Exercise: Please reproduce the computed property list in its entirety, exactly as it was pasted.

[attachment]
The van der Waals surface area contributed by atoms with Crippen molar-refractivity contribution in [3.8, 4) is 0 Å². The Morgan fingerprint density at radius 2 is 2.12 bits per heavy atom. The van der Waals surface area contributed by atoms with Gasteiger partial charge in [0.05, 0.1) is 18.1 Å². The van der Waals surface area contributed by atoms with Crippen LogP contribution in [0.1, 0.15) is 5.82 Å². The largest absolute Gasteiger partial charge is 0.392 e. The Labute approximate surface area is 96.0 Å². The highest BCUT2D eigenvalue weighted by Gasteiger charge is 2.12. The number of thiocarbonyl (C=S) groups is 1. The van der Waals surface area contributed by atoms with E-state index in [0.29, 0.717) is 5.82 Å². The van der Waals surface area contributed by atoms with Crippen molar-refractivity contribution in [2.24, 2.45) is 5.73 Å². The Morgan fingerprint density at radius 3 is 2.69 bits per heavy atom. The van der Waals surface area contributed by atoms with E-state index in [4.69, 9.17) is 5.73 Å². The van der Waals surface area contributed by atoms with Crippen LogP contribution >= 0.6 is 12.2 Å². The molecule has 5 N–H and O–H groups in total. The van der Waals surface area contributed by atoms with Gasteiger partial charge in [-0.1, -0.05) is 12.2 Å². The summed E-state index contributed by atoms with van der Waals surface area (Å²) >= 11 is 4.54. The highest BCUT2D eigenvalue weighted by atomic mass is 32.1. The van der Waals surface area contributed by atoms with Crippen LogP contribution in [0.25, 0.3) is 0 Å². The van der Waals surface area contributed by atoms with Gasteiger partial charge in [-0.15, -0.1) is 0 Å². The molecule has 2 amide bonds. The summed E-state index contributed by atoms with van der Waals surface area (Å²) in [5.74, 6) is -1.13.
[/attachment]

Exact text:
The van der Waals surface area contributed by atoms with Crippen molar-refractivity contribution in [3.8, 4) is 0 Å². The Morgan fingerprint density at radius 2 is 2.12 bits per heavy atom. The van der Waals surface area contributed by atoms with Gasteiger partial charge in [0.05, 0.1) is 18.1 Å². The van der Waals surface area contributed by atoms with Crippen LogP contribution in [0.1, 0.15) is 5.82 Å². The largest absolute Gasteiger partial charge is 0.392 e. The Labute approximate surface area is 96.0 Å². The highest BCUT2D eigenvalue weighted by Gasteiger charge is 2.12. The number of thiocarbonyl (C=S) groups is 1. The van der Waals surface area contributed by atoms with E-state index in [0.29, 0.717) is 5.82 Å². The van der Waals surface area contributed by atoms with Crippen molar-refractivity contribution in [2.24, 2.45) is 5.73 Å². The Morgan fingerprint density at radius 3 is 2.69 bits per heavy atom. The van der Waals surface area contributed by atoms with E-state index in [4.69, 9.17) is 5.73 Å². The van der Waals surface area contributed by atoms with Crippen LogP contribution >= 0.6 is 12.2 Å². The molecule has 5 N–H and O–H groups in total. The van der Waals surface area contributed by atoms with Gasteiger partial charge in [-0.1, -0.05) is 12.2 Å². The summed E-state index contributed by atoms with van der Waals surface area (Å²) >= 11 is 4.54. The highest BCUT2D eigenvalue weighted by atomic mass is 32.1. The van der Waals surface area contributed by atoms with Crippen LogP contribution in [0.25, 0.3) is 0 Å². The van der Waals surface area contributed by atoms with Gasteiger partial charge in [-0.15, -0.1) is 0 Å². The molecule has 2 amide bonds. The summed E-state index contributed by atoms with van der Waals surface area (Å²) in [5.74, 6) is -1.13.